PETALING JAYA - The Malaysian government wants to make it mandatory for consumers to send certain unwanted electrical and electronic items to places licensed to handle e-waste.
The proposed change in the law aims to reduce harm to the environment and public health when such waste is not disposed of properly.
The proposed regulation covers televisions, air-conditioners, refrigerators, washing machines, personal computers and mobile phones.
Most of these items are recycled in the informal sector, where those with little expertise and resources rip apart the appliances and devices and burn some components to extract materials that can be resold.
All this is done with little thought for health and environmental effects. In a statement to The Star, the Department of Environment (DoE) said it realised the importance of tackling scheduled e-waste management issues in Malaysia.
"The DoE has drafted a specific law for the six controlled items.
"In the draft regulation, these items generated from households, institutions, commercial and others are listed to be regulated," it said.
Asked if "regulated" means it would be the consumers' responsibility to discard or send these items only to registered retailers, collectors, recycling facilities or recovery facilities, the DoE replied: "Yes."
It said these controlled items were currently handled by the informal sector such as house-to-house collectors, community bodies and non-governmental groups.
"The specific legislative provisions to control the management mechanism of the items are important to ensure that they do not pollute the environment or cause any harm to human health," it added.
The draft regulation, said the DoE, was still under review by the Attorney-General's Chambers.
"The scheduled e-waste regulation does not have to be tabled in Parliament," it said.
Environment waste management specialist Theng Lee Chong said the new regulation proposed by the DoE would likely take the form of an Extended Producer Responsibility system, which has been applied in many countries, including the European Union, Taiwan, Hong Kong, Japan, South Korea and China.
Under this system, which is based on the concept of shared responsibilities, manufacturers and importers must pay a recycling fee. They are responsible for the products until the latter's "end of life".
"The recycling fee will be used to pay for the proper collection and recycling of the e-waste in an environmentally sound manner," Dr Theng said, adding that this system emphasises the responsibilities of manufacturers and importers.
"Of course, other stakeholders such as retailers, collectors, recyclers and consumers also have their respective roles," said Dr Theng, who worked with the expert team put together by the Japan International Cooperation Agency to help the DoE formulate the regulation.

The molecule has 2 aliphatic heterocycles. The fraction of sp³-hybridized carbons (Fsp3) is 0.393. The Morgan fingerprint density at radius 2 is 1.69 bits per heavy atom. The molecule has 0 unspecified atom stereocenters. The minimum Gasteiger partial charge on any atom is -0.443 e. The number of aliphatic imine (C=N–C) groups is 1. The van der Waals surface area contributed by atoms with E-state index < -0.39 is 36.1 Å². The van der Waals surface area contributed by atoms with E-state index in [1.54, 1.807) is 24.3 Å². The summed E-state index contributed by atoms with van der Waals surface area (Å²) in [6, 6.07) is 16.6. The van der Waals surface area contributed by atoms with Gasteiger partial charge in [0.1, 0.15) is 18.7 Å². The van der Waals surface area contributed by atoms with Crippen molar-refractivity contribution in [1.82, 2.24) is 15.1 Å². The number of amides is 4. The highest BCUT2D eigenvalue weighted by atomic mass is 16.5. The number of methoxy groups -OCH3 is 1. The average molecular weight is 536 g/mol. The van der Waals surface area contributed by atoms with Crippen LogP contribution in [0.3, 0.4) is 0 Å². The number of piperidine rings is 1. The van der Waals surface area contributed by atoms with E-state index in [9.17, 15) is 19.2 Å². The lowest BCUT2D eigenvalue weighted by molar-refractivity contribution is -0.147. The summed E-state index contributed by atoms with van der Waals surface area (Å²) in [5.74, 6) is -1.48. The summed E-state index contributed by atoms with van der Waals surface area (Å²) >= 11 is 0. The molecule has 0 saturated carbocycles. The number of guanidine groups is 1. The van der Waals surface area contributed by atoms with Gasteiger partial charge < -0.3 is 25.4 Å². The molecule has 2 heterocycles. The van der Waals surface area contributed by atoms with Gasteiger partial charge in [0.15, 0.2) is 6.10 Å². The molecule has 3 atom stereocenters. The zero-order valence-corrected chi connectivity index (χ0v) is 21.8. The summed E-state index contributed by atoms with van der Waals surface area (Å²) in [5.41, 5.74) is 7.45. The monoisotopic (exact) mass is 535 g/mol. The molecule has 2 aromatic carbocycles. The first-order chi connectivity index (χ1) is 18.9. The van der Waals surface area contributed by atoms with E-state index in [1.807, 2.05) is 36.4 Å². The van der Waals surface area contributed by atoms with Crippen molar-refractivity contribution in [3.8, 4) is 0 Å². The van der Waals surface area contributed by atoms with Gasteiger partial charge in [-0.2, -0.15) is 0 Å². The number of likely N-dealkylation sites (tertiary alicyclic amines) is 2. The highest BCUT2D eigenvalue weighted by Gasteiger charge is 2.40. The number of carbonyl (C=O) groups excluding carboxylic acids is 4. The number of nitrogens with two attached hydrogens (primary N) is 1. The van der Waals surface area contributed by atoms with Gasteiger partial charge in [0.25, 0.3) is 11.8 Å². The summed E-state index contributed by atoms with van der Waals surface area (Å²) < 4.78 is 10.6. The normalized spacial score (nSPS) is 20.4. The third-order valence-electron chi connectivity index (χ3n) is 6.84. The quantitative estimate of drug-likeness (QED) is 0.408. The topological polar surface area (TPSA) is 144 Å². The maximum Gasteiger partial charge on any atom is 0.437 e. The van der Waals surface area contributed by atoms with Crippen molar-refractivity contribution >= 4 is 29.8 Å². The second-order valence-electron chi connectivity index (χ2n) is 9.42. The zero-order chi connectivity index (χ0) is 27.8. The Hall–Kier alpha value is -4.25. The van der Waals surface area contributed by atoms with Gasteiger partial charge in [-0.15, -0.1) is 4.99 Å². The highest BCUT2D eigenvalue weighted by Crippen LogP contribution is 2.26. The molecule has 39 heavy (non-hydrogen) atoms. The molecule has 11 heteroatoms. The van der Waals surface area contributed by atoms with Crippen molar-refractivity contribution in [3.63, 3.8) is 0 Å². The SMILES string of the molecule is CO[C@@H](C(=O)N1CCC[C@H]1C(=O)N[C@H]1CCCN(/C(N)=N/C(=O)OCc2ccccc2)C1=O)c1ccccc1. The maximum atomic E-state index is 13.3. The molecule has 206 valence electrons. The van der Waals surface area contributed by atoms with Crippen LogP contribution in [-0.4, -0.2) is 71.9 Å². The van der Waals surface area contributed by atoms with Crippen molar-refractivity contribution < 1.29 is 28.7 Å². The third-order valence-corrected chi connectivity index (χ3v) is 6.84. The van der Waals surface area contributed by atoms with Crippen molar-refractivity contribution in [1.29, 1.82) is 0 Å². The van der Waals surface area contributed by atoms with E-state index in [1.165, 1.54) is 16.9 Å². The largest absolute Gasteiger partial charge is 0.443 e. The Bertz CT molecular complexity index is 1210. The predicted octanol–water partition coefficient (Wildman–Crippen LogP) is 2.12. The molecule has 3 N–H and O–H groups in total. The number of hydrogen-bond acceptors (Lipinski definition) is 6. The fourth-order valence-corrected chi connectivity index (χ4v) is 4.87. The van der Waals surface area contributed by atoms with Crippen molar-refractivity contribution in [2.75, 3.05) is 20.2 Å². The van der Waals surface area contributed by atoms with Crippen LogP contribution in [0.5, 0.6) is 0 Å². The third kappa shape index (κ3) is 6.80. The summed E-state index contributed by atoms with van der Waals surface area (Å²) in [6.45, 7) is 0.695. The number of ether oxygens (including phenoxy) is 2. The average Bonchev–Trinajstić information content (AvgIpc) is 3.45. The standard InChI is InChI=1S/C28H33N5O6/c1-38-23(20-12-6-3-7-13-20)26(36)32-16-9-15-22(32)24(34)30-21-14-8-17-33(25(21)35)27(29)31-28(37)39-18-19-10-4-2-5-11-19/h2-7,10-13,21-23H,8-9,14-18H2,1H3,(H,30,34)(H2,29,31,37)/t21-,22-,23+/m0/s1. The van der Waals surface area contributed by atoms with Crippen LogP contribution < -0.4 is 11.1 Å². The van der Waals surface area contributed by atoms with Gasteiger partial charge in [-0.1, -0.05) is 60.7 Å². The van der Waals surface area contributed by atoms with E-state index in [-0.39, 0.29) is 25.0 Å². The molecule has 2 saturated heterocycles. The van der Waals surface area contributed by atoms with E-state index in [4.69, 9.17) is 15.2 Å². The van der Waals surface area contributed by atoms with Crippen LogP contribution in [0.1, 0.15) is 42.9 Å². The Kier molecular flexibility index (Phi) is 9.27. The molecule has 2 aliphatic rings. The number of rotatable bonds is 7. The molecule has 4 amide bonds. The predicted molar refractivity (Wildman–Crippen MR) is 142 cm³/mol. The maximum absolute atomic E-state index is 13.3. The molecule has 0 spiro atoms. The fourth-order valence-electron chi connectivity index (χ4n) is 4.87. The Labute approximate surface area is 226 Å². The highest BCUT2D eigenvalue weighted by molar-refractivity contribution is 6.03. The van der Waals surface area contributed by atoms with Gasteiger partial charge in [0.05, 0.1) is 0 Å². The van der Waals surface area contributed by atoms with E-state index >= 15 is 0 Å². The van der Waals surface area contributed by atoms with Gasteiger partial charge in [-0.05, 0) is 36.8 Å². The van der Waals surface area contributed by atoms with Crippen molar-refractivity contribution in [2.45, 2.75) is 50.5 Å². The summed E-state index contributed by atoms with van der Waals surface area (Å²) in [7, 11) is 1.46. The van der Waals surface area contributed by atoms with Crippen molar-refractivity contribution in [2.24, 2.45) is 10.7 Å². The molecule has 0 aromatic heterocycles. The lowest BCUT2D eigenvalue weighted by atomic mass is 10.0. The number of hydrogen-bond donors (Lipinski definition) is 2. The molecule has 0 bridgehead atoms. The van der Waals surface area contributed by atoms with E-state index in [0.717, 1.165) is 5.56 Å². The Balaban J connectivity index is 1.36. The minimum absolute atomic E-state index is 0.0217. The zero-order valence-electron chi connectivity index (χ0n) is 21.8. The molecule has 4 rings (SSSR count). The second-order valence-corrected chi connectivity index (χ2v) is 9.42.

At present, the management and control of e-waste is regulated under the Environmental Quality (Scheduled Wastes) Regulations 2005, enforced since Aug 15, 2005.
Under this regulation, e-waste is categorised as a scheduled waste. Any importation or exportation of it is regulated under Section 34B of the Environmental Quality Act 1974 and the Basel Convention on the Transboundary Movements of Hazardous Waste and Disposal 1989.
The DoE said enforcement of the regulation was currently only for the management of e-waste generated from industrial premises.
"There is no legal mechanism for the control and management of e-waste generated by households.
"Also, there is no formal system for managing household e-waste in an environmentally sound management system for recovery and disposal," it said.
According to The Global E-Waste Monitor 2017 Report by the United Nations University, Malaysia generated 8.8kg of e-waste per person in 2016, totalling 280,000 tonnes.
That year, the world produced 44.7 million tonnes of e-waste - or 6.1kg per person - which is equivalent to the weight of 4,500 Eiffel Towers.
Most e-waste contains precious metals (such as gold, silver, platinum and palladium), iron, copper, aluminium and plastics that can be extracted and sold.
The report also estimated that secondary raw materials from e-waste were worth €55 billion (S$84.7 billion).
But much e-waste also contains rare earths, hazardous metals (such as mercury, lead and cadmium) and chemicals like chlorofluorocarbon and flame retardants.
Dumping or illegal recycling of e-waste can cause these materials to leak into the environment.
There are 87 premises with partial recovery facilities and 37 premises with full recovery facilities licensed by the DoE.